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Masters Students (Dissertation)

Campbell Fleming

   Campbell Fleming
   BSc (Hons) (UCT)


   H.W. Pearson bldg: Room 3.19
   Cell: +27 (0)78 801 3227
   Email: flmcam001@gmail.com

 

Born in London, England, Campbell grew up in South Africa and has been (more or less) obsessed with birds since the age of 10 after seeing his first bearded vulture in the Drakensberg Mountains. After school, he enrolled at UCT, completing his bachelors degree in biochemistry, human physiology and ecology and evolution in 2014 and honours degree in biological sciences in 2015. As part of his honours degree, Campbell worked on generating a phylogeny for a small group of fynbos-endemic paper-daisies (and used it, along with other published phylogenies, to answer some interesting evolutionary questions) and figuring why Black Sparrowhawks (Accipiter melanoleucus) bring green leaves into their nests. [Very] broadly, Campbell’s research interests include ecology and evolution. More specifically, he is interested in the use of molecular methods as a potentially powerful tool to answer questions in these fields and enhance our ability to conserve our planet’s biodiversity.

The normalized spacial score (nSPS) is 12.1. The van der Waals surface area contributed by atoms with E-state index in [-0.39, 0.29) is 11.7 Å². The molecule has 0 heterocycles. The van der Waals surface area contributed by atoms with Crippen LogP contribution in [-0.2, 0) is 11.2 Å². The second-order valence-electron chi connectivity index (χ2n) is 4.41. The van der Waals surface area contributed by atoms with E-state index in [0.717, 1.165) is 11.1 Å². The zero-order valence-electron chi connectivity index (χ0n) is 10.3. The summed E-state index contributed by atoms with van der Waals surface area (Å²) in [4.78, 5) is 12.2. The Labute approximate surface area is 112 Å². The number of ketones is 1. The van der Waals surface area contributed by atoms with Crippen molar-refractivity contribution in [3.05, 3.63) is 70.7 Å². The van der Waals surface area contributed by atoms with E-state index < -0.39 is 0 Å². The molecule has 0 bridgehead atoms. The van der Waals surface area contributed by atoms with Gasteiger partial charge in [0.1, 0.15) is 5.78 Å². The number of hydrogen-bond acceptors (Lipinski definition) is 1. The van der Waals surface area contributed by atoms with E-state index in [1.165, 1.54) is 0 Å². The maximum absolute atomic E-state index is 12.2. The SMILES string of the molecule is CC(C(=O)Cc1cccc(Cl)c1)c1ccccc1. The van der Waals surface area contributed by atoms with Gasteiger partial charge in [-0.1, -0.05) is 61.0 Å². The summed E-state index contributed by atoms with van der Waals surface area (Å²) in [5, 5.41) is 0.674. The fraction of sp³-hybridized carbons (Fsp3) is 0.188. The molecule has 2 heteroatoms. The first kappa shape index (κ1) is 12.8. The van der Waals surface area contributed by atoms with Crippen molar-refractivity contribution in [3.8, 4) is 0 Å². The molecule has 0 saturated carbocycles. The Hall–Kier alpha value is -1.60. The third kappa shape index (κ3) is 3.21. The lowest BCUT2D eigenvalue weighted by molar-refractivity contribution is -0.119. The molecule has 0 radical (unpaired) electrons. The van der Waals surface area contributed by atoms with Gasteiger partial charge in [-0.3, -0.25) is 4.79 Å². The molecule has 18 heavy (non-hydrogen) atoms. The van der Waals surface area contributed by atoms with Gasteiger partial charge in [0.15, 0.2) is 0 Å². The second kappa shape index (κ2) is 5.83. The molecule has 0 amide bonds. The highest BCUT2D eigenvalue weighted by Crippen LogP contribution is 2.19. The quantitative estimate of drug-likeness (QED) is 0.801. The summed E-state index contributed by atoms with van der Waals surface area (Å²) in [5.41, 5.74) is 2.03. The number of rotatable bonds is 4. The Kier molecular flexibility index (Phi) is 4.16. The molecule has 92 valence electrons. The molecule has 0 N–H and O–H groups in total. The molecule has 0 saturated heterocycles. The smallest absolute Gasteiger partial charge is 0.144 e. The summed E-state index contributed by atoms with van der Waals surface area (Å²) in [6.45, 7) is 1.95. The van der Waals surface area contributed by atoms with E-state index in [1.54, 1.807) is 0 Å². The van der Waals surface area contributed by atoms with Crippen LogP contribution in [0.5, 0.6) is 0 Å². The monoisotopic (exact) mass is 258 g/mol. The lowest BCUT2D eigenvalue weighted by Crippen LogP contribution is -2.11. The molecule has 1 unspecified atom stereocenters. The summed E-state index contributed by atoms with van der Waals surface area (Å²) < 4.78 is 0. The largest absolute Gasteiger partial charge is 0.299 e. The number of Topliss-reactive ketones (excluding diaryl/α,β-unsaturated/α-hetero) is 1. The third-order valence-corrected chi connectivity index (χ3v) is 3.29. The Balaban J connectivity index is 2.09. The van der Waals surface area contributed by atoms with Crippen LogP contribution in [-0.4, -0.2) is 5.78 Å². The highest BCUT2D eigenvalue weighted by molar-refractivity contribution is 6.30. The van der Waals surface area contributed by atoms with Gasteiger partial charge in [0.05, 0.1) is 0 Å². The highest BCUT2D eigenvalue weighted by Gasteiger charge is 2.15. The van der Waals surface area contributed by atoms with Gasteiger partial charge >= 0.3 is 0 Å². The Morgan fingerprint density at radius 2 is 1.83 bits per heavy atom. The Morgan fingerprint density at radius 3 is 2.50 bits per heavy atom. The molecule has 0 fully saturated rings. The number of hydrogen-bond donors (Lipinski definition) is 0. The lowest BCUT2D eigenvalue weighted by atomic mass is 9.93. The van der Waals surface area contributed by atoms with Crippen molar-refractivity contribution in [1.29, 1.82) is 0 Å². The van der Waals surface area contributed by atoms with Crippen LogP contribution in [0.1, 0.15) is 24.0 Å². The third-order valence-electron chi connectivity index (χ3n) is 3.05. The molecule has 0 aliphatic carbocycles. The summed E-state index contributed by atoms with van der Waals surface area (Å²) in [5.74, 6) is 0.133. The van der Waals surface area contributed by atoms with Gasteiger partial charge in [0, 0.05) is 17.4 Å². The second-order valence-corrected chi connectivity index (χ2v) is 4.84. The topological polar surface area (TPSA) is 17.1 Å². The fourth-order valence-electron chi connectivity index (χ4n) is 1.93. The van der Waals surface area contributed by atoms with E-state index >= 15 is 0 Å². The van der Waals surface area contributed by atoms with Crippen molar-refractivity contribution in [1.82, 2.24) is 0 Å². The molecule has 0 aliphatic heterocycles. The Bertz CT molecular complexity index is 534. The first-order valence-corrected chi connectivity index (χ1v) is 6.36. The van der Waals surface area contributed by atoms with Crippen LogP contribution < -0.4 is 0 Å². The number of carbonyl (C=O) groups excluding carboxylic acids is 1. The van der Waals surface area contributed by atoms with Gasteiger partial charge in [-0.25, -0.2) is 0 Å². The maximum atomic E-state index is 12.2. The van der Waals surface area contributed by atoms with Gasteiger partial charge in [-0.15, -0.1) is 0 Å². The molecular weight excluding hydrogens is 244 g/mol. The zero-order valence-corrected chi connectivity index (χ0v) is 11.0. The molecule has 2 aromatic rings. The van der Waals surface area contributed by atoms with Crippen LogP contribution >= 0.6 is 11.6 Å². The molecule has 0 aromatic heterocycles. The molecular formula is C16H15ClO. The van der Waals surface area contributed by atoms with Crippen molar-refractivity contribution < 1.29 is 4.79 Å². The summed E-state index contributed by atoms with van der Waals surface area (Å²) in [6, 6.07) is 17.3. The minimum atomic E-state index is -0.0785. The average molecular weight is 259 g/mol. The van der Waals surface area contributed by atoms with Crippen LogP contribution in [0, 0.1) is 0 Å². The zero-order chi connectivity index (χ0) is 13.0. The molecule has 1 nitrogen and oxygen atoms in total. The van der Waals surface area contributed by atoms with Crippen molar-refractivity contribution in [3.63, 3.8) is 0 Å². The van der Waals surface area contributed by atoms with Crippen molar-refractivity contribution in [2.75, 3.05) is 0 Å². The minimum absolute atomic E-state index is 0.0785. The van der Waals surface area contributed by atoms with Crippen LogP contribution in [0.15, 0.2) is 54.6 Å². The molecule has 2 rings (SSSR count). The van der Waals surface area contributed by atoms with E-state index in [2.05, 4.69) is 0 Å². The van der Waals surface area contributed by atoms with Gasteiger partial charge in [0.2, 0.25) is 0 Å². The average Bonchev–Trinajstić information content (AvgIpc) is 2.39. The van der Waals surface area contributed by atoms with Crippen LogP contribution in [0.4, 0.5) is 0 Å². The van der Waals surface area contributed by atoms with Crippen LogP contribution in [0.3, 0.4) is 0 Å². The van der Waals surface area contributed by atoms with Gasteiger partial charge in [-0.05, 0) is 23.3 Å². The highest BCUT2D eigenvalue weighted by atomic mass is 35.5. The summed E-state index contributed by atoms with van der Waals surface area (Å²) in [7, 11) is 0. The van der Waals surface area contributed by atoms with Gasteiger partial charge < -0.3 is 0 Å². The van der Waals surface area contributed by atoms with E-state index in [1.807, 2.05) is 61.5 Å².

In his MSc dissertation, he intends to apply molecular methods to the conservation of fynbos-endemic birds. Fynbos-endemic birds occupy a small and shrinking habitat that is a biodiversity hotspot, comprising over 9 000 species of flowering plants. By exploring movements of these birds during times of significant paleoclimatic change, we may better understand their ability to adapt to current climate and land use change. He will collect and analyse DNA samples from feathers and blood of Cape sugarbirds (Promerops cafer) and orange-breasted sunbirds (Anthobaphes violacea) to assess paleo gene flow between populations and better understand dispersal capabilities in these species. If timing allows, sampling will be expanded to some of the other six fynbos-endemic passerines. The results of this study will help to predict how fynbos-endemic birds may be affected by climate change and will inform management actions to facilitate adaptation to climate and land use change in highly transformed landscapes.

Thesis:

Understanding palaeo gene flow as a backdrop to current climate change adaptation options for fynbos-endemic birds. (Supervisors:  Jacqueline Bishop, Phoebe Barnard, and Peter Ryan).